In the case of public offerings of securities, the requirement to publish a prospectus will effectively be removed, meaning that under the proposed changes, the default position will be that a prospectus will no longer be required when securities are offered to the public in the U.K. The exception to this new default position will be if there is a concurrent admission to trade on a U.K. regulated market requiring a prospectus.

At present, existing exemptions from the requirement to produce a prospectus in relation to public offerings[1] exist which will continue under the proposed changes. However, the new proposed changes will include further new exemptions (which are still to be specified) in relation to:

  1. public offerings where the securities are or will be admitted to a U.K. regulated market or other specific multilateral trading facilities (e.g., the AIM market of the London Stock Exchange);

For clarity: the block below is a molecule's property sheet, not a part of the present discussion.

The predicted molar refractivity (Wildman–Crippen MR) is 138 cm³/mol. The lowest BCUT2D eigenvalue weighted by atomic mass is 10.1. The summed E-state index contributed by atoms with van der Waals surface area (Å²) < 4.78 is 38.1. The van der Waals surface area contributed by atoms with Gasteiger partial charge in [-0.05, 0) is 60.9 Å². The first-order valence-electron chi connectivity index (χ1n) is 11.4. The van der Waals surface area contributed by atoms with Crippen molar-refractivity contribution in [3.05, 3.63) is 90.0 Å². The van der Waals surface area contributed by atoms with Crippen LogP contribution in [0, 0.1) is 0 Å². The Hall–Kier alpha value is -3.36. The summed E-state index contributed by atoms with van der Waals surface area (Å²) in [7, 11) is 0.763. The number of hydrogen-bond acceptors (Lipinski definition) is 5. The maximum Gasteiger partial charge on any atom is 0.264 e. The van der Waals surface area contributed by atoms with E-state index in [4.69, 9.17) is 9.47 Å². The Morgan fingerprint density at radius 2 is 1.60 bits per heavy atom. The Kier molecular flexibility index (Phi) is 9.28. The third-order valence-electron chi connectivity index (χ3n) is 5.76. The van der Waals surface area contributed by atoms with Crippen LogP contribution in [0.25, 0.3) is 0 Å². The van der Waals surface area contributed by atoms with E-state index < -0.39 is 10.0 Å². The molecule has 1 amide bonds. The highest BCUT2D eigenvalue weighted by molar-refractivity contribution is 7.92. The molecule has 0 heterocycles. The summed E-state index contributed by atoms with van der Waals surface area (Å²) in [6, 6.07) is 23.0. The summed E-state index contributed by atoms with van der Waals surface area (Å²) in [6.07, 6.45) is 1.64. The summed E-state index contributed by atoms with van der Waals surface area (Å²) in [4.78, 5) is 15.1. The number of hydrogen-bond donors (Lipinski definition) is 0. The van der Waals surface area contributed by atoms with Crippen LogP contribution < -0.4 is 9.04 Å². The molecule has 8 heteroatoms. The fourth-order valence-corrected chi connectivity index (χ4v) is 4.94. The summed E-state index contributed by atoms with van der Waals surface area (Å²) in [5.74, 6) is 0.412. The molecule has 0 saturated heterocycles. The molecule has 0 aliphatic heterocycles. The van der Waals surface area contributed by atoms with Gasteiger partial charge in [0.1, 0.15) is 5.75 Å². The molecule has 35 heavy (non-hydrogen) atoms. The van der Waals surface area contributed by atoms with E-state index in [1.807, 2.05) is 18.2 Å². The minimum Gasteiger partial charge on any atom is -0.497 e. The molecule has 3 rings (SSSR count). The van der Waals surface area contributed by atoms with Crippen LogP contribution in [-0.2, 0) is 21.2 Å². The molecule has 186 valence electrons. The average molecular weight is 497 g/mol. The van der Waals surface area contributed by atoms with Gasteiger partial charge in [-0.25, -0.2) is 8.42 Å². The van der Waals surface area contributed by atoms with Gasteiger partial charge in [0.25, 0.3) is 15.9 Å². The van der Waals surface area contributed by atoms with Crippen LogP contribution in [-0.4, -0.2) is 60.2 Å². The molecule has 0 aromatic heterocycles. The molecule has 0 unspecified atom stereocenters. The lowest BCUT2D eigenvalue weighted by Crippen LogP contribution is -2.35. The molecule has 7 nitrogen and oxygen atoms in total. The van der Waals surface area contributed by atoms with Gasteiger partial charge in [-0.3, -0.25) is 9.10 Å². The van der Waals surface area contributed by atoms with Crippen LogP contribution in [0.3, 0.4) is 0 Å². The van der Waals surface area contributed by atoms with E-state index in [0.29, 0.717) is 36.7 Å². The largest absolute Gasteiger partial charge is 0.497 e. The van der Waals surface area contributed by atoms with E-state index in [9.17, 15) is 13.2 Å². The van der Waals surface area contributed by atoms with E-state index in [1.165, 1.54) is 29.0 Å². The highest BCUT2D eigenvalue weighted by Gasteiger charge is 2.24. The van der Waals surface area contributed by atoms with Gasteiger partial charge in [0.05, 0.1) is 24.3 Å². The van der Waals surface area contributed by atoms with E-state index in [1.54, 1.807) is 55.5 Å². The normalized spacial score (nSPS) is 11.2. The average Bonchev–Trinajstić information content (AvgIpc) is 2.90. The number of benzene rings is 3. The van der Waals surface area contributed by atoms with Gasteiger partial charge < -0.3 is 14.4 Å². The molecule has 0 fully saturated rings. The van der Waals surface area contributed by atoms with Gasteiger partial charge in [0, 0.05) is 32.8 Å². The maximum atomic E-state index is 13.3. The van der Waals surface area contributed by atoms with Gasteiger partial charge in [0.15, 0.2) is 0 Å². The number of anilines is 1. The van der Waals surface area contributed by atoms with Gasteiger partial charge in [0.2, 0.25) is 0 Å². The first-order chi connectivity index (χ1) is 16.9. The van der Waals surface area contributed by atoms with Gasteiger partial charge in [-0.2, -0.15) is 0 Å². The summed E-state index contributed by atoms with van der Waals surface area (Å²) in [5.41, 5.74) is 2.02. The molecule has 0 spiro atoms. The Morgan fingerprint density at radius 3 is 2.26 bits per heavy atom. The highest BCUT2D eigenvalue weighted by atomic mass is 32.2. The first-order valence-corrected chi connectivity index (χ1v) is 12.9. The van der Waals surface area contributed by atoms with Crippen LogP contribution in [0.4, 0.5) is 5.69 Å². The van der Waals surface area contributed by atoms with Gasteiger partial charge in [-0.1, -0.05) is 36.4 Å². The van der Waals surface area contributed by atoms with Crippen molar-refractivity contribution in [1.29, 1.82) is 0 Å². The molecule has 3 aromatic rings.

2. public offerings of a companies’ own securities to existing shareholders pro rata (i.e., rights issues);
  3. public offerings of securities by unlisted companies conducted through a platform that is operated by a firm that is authorised for that specific purpose (see this expanded upon below); and
  4. particular public offerings made by overseas issuers (see this expanded upon below).

Prospectus liability changes

Under the current regime, persons responsible for preparing a prospectus have “statutory liability” in relation to untrue or misleading statements or omissions of required matters (this is known as the ‘necessary information test’). The proposed changes to the current regime seek to overhaul this liability by the following:

  • Retaining the necessary information test but reforming this test to:
    • specifically clarify that necessary information may vary depending upon whether an offer is for first-time admission to a market or whether it is a secondary issuance;
    • remove the reference to denomination of the security as a factor permitting different levels of disclosure for retail and wholesale bond prospectuses; and